Dementia The dementia that stems from brain atrophy, heavy drinking can cause nutritional deficiencies so severe that they trigger other forms of dementia. heavy drinking speeds the shrinkage of certain key regions in the brain, resulting in memory loss and other symptoms of dementia. Depression One theory is that depressed people turned to alcohol in an attempt to â€œselfmedicateâ€? to ease their emotional pain. Seizures Heavy drinking can cause epilepsy and can trigger seizures even in people who donâ€™t have epilepsy. It can also interfere with the action of the medications used to treat convulsions. High blood pressure
Heavy drinking â€” and bingeing, in particular â€” can cause blood pressure to rise. Over time, this effect can become chronic. High blood pressure can lead to many other health problems, including kidney disease, heart disease, and stroke. Infectious disease Heavy drinking suppresses the immune system, providing a toehold for infections, including tuberculosis, pneumonia, HIV/AIDS, and other sexually transmitted diseases (including some that cause infertility) Nerve damage Heavy drinking can cause a form of nerve damage known as alcoholic neuropathy, which can produce a painful pins-and-needles feeling or numbness in the extremities as well as muscle weakness, incontinence, constipation, erectile dysfunction, and other problems. Pancreatitis In addition to causing stomach irritation (gastritis), drinking can inflame the pancreas. Chronic pancreatitis interferes with the digestive process, causing severe abdominal pain and persistent diarrhea.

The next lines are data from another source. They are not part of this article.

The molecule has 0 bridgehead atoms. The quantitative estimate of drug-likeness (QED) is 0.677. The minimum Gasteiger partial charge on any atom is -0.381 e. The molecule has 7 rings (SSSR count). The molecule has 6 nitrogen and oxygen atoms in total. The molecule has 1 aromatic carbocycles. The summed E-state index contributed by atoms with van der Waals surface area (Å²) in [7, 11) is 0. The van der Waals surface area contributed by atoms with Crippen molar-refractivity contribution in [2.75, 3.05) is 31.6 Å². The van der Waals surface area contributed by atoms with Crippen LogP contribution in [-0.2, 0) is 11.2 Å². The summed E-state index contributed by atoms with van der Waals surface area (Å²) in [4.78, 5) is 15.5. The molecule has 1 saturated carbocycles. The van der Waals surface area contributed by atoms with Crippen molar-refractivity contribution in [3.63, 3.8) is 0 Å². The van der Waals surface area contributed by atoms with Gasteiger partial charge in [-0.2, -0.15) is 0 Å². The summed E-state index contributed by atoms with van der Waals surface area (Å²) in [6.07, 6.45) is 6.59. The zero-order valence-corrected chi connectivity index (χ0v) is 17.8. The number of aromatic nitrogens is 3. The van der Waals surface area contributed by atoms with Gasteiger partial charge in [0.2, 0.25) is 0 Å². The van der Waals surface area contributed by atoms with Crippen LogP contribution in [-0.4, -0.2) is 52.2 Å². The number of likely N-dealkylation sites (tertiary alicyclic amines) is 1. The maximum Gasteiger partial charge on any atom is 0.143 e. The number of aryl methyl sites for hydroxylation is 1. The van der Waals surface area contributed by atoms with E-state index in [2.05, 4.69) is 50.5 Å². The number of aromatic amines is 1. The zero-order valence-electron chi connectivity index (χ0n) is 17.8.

Nicotine Addiction Just like other well known drugs, such as alcohol, heroin or cocaine, the nicotine or tobacco, can be very addictive. Unlike the 80s time when everyone you knew smoked, starting at the very young age, followed by every movie and commercials showing people smoking everywhere: in the office, hospitals, public institutions; in today society a public display of smoking had been reduced drastically. As the medical professionals produced evidential facts about harmful effects of smoke, and increased awareness and prevention programs using television and multiple anti-smoke campaigns, the public reaction to smoking become very serious and positive. There are many places today that do not allow smoking in the indoor as well as the outdoor areas; public parks and recreations are no longer tolerate